Camden Olson's Gap Year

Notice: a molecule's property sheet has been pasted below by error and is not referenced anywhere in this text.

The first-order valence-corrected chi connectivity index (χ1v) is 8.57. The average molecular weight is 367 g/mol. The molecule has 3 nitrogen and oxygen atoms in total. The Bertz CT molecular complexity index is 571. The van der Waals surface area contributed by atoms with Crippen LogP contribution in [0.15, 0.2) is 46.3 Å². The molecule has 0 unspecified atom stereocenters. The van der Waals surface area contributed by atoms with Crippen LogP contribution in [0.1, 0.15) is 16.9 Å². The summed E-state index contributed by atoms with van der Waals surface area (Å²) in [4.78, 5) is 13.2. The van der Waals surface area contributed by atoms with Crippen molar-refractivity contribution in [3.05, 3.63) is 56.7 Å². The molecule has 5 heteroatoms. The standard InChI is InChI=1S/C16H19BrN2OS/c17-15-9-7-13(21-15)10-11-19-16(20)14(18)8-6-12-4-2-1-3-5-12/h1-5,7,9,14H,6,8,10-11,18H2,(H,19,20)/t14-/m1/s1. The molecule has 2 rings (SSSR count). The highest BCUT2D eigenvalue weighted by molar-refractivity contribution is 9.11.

Frani O’Toole Attending Princeton University in the fall of 2015, Senior Camden Olson is going to be spending the next year raising a guide dog named Derby and working at a small dental clinic in Maine. She gave a presentation about her gap year during gathering earlier this month, but, generous as always, Camden took the time to answer a few of The Forums additional questions. Here are her responses:   F: What gave you the idea? C: When I was in 7th grade, I read a story about a 6th grader who raised a puppy for the blind. Since then, it has been my dream to raise a guide dog puppy. Taking a gap year finally gave me the opportunity to live that dream.   F: How long have you been planning the gap year? C: Right after junior year ended is when I really considered taking a gap year. I remember telling my mom, “you better tell me now if you have any reservations about this idea, because I’m going to get so invested in it that I’ll be torn if you say no later.”   F: Did you have to apply to train a guide dog puppy? If so, what did the application process look like? C: There is an application to raise the puppy, then you attend a pre-placement course, which is about 6 1-hour classes that prepare you for the arrival of the puppy.   F: What will an average day look like? C: In addition to raising Derby, I’m also working at a small dental clinic and focusing on public health and community outreach (and I think I get to work with kids). Each day I’ll take Derby for walks and lots of socialization opportunities. I’m hoping that at some point I’ll be able to bring him into work as well.   F: What are some ways you will train Derby? C: Derby comes with a very strict training regiment. Basically every skill has to be learned in a very specific way. Of course he has to know the basics—potty-trained and able to sit, down, come, stay, walk nicely on leash, etc.—but there are also things unique to his future job that he has to work on. For example, the command “close” means he has to sit between my legs, facing away from me. This will be used when the blind person is on the subway or some other tight space, and Derby will need to get out of the way. He also is not allowed to exhibit marking behavior or lift his leg when he uses the bathroom. Eventually, he will also have to learn to walk on a leash and ignore everything around him, including people, dogs, etc.   F: At what age will Derby be done with training? C: It takes 14-18 months to raise a guide dog, so sometime next summer he will go for is IFT Test (In-for-training Test), where he will be evaluated and hopefully move on to the next step. If he passes, he spends about 4-5 months doing more intensive training, such as how to lead a blind person. Then he spends a month with his blind handler and then he graduates. I get to attend graduation if he makes it there. If he doesn’t pass, he will be considered for other careers, such as a service dog for children with autism, someone with diabetes, severe allergies, epilepsy, and so many more. If he fails all of those (which hopefully he won’t), he will stay with us for the rest of his life.   F: What excites you most about doing this gap year? What kind of things do you hope to learn? C: I’m excited to finally have a dog. I’ve waited so long! And I’m hoping to learn more about dogs, specifically working dogs. I’m especially interested in how working dogs can be better utilized in the medical environment for emotional and physical therapy, and I’m hoping that if I can bring Derby to work, I can experiment with how that will be a possibility.   F: Do you have any stories from your time with Derby thus far? C: One time, I was reading on the couch, and all the dogs were asleep (my grandparents have two other dogs as well). All of a sudden I heard a big clang, and I look up to see the water bowl completely turned over, a gush of water spilling onto the floor, seeping into the cracks between the hearth bricks. But all the dogs are sound asleep. As I frantically searched for a towel, I see Derby in the middle of his bed, his growing body only concealing a few of the wet puppy paw prints that surround the seemingly undisturbed sleeping pup.   Thanks to Camden for answering my questions—on behalf of the Latin community, what you’re doing is incredible, and we wish you the best of luck!]]>